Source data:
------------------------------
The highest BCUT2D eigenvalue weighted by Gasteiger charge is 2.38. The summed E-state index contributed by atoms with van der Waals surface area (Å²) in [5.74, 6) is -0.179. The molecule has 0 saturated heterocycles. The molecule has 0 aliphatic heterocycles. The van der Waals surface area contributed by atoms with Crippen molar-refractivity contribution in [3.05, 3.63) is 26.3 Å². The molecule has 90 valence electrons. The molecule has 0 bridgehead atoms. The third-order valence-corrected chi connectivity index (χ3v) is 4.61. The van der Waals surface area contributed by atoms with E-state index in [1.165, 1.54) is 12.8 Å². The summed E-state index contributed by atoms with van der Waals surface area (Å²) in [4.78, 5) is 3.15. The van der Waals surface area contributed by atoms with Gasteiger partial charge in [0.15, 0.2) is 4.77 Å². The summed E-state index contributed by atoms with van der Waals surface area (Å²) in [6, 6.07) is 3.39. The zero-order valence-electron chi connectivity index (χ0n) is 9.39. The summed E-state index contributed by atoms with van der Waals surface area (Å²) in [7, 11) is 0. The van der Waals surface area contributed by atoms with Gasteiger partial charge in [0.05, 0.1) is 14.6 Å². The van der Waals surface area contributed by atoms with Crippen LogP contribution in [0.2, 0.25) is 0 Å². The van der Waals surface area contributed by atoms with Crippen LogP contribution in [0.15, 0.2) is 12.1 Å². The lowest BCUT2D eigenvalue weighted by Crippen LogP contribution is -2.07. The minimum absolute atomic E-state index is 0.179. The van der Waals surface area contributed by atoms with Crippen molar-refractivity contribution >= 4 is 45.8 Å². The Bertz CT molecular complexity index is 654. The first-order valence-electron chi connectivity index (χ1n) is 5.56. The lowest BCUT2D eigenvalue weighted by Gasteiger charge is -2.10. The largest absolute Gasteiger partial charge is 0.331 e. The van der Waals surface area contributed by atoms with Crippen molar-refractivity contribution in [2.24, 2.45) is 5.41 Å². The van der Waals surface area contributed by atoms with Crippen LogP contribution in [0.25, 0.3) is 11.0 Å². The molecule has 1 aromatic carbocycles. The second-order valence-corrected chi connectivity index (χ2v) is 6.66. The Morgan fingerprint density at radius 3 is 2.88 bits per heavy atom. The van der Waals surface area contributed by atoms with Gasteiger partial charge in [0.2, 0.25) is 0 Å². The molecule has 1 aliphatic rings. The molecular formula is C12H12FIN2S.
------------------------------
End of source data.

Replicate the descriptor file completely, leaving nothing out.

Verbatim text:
The highest BCUT2D eigenvalue weighted by Gasteiger charge is 2.38. The summed E-state index contributed by atoms with van der Waals surface area (Å²) in [5.74, 6) is -0.179. The molecule has 0 saturated heterocycles. The molecule has 0 aliphatic heterocycles. The van der Waals surface area contributed by atoms with Crippen molar-refractivity contribution in [3.05, 3.63) is 26.3 Å². The molecule has 90 valence electrons. The molecule has 0 bridgehead atoms. The third-order valence-corrected chi connectivity index (χ3v) is 4.61. The van der Waals surface area contributed by atoms with E-state index in [1.165, 1.54) is 12.8 Å². The summed E-state index contributed by atoms with van der Waals surface area (Å²) in [4.78, 5) is 3.15. The van der Waals surface area contributed by atoms with Gasteiger partial charge in [0.15, 0.2) is 4.77 Å². The summed E-state index contributed by atoms with van der Waals surface area (Å²) in [6, 6.07) is 3.39. The zero-order valence-electron chi connectivity index (χ0n) is 9.39. The summed E-state index contributed by atoms with van der Waals surface area (Å²) in [7, 11) is 0. The van der Waals surface area contributed by atoms with Gasteiger partial charge in [0.05, 0.1) is 14.6 Å². The van der Waals surface area contributed by atoms with Crippen LogP contribution in [0.2, 0.25) is 0 Å². The van der Waals surface area contributed by atoms with Crippen LogP contribution in [0.15, 0.2) is 12.1 Å². The lowest BCUT2D eigenvalue weighted by Crippen LogP contribution is -2.07. The minimum absolute atomic E-state index is 0.179. The van der Waals surface area contributed by atoms with Crippen molar-refractivity contribution >= 4 is 45.8 Å². The Bertz CT molecular complexity index is 654. The first-order valence-electron chi connectivity index (χ1n) is 5.56. The lowest BCUT2D eigenvalue weighted by Gasteiger charge is -2.10. The largest absolute Gasteiger partial charge is 0.331 e. The van der Waals surface area contributed by atoms with Crippen molar-refractivity contribution in [2.24, 2.45) is 5.41 Å². The van der Waals surface area contributed by atoms with Crippen LogP contribution in [0.25, 0.3) is 11.0 Å². The molecule has 1 aromatic carbocycles. The second-order valence-corrected chi connectivity index (χ2v) is 6.66. The Morgan fingerprint density at radius 3 is 2.88 bits per heavy atom. The van der Waals surface area contributed by atoms with Gasteiger partial charge in [0.2, 0.25) is 0 Å². The molecule has 1 aliphatic rings. The molecular formula is C12H12FIN2S.